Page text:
We're sitting down with our favorite writers and cooks to talk about their upcoming cookbooks, their best food memories, and just about anything else.
David Frenkiel and Luise Vindahl, the couple behind Green Kitchen Stories and this week'sGuest Editors discuss how they're teaching their daughter to love whole, nutritious foods as much as they do. Plus, they're giving away 3 copies of their new book!
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What happens when a devoted, but not necessarily healthy, vegetarian meets a health-conscious omnivore? In the case of David Frenkiel and Luise Vindahl, they get married and meet in the middle. The result was less meat for Luise, more whole grains for David, and vegetable-heavy meals that were substantial enough to support a full day's activity. To document their culinary experiments, they started the blog Green Kitchen Stories.
When they're not traveling the world, picking up new ingredients and flavors to play with in the kitchen, they live in Stockholm with their 3-year-old daughter, Elsa. Read on to learn more about their cooking philosophy and how they're sharing it with their daughter:
What dish have you cooked most this summer? It's been a warm summer in Sweden, so we have done lots of smoothies and juices with fresh berries. Luise likes to keep her smoothies green and fresh, but my (David's) favorite is this Strawberry Peanut Butter Milkshake. For lunch, we have repeatedly made the Broccoli & Pomegranate Salad from our book. And for breakfast we often prepare our flour-free Banana, Blueberry, and Coconut Pancakes.
How have you had to adjust your cooking since having a child? How are you teaching her to love the same whole foods that you do? Oh, we could go on and on about this. But basically we have always tried to serve her the same food that we eat. We waited to introduce her to sugar, white bread, and milk products for as long as we could, which meant she learned to eat proper food from the beginning. We put a lot of effort into teaching her about all the different kinds of vegetables and fruit and bringing her to the market and into the kitchen.
We have also tried to have a positive approach to food and eating. Don't talk about food that you don't like in front of your children because they listen to you and will doubtless start doing the same. We believe in encouragement instead of bans or rules. When she was younger, it could get a bit messy when she wanted to eat everything with her fingers or a straw. And sometimes she even ate her dinner under the table. We realize that this might sound terrifying to some, but she always finished her plate. And it has lead to her loving vegetables (and beans!) as much as we do. At least for now...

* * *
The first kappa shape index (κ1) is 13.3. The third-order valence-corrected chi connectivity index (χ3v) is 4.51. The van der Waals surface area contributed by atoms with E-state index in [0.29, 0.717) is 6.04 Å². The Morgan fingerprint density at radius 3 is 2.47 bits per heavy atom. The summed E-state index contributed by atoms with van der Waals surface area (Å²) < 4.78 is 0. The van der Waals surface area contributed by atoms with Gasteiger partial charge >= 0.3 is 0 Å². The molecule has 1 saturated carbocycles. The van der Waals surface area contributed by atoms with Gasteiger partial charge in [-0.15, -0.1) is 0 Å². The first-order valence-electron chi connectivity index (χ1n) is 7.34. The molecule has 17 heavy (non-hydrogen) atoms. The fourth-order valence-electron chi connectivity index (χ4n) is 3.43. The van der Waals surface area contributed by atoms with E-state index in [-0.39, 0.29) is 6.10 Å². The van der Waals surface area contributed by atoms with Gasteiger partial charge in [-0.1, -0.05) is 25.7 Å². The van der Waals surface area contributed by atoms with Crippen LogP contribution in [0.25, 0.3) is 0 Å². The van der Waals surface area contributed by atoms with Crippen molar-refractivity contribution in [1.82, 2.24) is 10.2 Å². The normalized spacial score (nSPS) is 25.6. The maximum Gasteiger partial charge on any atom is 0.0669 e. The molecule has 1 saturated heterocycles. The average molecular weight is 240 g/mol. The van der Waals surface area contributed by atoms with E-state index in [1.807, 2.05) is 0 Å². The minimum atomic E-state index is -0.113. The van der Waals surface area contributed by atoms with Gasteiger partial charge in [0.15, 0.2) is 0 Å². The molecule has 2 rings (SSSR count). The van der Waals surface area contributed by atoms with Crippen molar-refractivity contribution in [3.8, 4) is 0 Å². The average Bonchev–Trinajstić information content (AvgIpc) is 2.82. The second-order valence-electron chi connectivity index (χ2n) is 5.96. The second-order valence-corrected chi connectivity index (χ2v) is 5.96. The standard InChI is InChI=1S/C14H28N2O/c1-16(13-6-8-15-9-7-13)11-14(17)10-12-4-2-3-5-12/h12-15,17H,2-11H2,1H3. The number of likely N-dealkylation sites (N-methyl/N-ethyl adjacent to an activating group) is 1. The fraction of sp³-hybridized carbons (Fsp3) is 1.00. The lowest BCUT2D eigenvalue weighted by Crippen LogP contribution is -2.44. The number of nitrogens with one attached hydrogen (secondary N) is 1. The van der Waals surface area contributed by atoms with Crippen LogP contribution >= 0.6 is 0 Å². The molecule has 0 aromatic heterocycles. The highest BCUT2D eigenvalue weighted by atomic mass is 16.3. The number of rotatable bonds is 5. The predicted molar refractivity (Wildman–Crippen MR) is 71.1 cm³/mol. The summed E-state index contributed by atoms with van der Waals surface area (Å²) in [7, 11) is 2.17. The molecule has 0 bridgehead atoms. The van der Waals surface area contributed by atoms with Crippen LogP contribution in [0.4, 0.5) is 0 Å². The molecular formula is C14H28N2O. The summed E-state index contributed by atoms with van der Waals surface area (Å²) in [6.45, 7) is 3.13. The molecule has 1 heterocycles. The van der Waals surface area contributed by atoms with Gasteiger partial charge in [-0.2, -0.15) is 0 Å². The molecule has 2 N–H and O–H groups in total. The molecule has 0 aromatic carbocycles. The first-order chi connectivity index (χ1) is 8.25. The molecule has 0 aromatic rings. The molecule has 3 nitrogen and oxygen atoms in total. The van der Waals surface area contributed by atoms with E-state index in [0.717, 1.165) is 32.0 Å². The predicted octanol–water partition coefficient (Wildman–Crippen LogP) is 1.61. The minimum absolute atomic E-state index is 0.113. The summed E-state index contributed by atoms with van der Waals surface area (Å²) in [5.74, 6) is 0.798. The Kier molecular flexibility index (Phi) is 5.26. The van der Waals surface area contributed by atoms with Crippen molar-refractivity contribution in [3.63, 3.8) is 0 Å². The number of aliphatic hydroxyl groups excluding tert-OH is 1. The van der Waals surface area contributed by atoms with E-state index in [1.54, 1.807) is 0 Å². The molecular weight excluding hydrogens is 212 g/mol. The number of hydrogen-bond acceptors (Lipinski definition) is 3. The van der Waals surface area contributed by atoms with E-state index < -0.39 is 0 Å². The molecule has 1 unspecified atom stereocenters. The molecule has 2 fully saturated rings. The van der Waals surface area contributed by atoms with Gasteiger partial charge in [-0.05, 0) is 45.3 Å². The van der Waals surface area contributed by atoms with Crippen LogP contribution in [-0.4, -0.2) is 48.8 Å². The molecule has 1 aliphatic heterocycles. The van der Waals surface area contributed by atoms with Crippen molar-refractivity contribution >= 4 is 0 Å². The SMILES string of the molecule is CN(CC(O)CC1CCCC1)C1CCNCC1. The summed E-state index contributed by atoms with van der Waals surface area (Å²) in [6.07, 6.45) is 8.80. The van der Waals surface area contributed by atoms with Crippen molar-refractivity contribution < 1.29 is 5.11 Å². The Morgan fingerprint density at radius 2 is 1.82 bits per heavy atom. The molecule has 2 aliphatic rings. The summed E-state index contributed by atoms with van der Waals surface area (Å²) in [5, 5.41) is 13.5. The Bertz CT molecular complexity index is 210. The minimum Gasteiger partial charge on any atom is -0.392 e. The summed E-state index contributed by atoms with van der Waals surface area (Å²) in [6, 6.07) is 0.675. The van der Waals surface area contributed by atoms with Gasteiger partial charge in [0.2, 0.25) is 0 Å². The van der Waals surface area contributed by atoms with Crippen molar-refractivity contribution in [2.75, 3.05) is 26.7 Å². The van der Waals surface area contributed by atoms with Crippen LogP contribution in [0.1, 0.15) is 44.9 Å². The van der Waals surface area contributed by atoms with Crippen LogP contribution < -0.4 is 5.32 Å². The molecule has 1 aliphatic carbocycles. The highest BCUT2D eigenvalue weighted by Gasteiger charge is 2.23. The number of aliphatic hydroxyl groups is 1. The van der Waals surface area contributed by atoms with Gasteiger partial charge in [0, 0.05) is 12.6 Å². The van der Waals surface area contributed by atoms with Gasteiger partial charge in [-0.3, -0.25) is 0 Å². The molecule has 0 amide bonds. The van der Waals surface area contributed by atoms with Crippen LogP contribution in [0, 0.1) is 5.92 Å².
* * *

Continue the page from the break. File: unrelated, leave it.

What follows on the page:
How has your cooking been influenced by your Scandinavian heritage and your life in Stockholm? Actually, surprisingly little. We are both crazy about traveling and spend most of our savings on seeing the world. Our cooking has therefore been influenced by all kinds of different cultures.
One thing about Scandinavia that has influenced our cooking is, of course, the produce that surrounds us and the different seasons. Fresh berries and mushrooms grow in the forests outside of Stockholm during summer and autumn. And they are free for everyone to pick!
Beets and other root vegetables are the only produce that can grow all year round in Sweden, so we have learned to prepare roots in a zillion different ways. On our blog you can find root soups, root chips, beet salads, and baked roots. We even use them in a chocolate cake.
What are the most important tricks and skills you've learned from each other in the kitchen? I (David) have never been good with leftovers; I always needed to go to the store before I started cooking. Luise, on the other hand, is amazing at creating a feast out of nothing. So she has inspired me to think twice before I go the store. Before we met I had never cooked with quinoa or whole grains -- she totally opened up that world to me. As for Luise, she wasn't a vegetarian when we met, so I guess I have "taught" her how to build up entirely plant-based meals.
What's one basic recipe that every cook should know how to make? I guess it's good to know how to prepare breakfast in your sleep; it would be tough if you needed a cookbook every morning. Also, if you know how to make good pancakes you can always make new friends!
A (former) student of English, a lover of raisins, a user of comma splices. My spirit animal is an eggplant. I'm probably the person who picked all of the cookie dough out of the cookie dough ice cream. For that, I'm sorry.